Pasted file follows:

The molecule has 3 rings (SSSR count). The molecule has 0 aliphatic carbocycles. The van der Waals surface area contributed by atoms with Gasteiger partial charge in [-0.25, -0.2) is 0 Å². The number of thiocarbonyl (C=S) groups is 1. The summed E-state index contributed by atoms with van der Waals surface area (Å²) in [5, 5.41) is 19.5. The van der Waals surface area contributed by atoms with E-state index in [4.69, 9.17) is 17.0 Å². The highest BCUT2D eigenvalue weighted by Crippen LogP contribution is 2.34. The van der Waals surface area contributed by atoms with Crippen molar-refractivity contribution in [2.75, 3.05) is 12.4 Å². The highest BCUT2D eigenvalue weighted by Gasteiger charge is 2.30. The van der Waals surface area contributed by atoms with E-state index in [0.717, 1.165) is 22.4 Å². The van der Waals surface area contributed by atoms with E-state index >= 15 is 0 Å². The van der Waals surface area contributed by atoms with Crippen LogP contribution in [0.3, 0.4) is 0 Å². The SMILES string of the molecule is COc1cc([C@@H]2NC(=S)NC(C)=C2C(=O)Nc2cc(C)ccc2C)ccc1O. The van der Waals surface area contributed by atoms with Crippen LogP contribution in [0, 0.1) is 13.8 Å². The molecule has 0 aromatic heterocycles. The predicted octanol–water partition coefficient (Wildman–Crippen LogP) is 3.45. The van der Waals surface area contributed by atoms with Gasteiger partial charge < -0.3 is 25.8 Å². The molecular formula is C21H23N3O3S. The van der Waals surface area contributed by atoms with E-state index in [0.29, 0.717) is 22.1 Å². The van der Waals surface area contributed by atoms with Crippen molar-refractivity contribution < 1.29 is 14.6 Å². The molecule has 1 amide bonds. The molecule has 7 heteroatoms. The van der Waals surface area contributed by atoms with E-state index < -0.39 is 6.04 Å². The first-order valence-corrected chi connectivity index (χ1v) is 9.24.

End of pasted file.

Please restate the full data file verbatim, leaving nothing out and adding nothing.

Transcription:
The molecule has 3 rings (SSSR count). The molecule has 0 aliphatic carbocycles. The van der Waals surface area contributed by atoms with Gasteiger partial charge in [-0.25, -0.2) is 0 Å². The number of thiocarbonyl (C=S) groups is 1. The summed E-state index contributed by atoms with van der Waals surface area (Å²) in [5, 5.41) is 19.5. The van der Waals surface area contributed by atoms with E-state index in [4.69, 9.17) is 17.0 Å². The highest BCUT2D eigenvalue weighted by Crippen LogP contribution is 2.34. The van der Waals surface area contributed by atoms with Crippen molar-refractivity contribution in [2.75, 3.05) is 12.4 Å². The highest BCUT2D eigenvalue weighted by Gasteiger charge is 2.30. The van der Waals surface area contributed by atoms with E-state index in [0.717, 1.165) is 22.4 Å². The van der Waals surface area contributed by atoms with E-state index >= 15 is 0 Å². The van der Waals surface area contributed by atoms with Crippen LogP contribution in [0.3, 0.4) is 0 Å². The SMILES string of the molecule is COc1cc([C@@H]2NC(=S)NC(C)=C2C(=O)Nc2cc(C)ccc2C)ccc1O. The van der Waals surface area contributed by atoms with Crippen LogP contribution in [0, 0.1) is 13.8 Å². The molecule has 0 aromatic heterocycles. The predicted octanol–water partition coefficient (Wildman–Crippen LogP) is 3.45. The van der Waals surface area contributed by atoms with Gasteiger partial charge < -0.3 is 25.8 Å². The molecular formula is C21H23N3O3S. The van der Waals surface area contributed by atoms with E-state index in [0.29, 0.717) is 22.1 Å². The van der Waals surface area contributed by atoms with Crippen molar-refractivity contribution < 1.29 is 14.6 Å². The molecule has 1 amide bonds. The molecule has 7 heteroatoms. The van der Waals surface area contributed by atoms with E-state index < -0.39 is 6.04 Å². The first-order valence-corrected chi connectivity index (χ1v) is 9.24.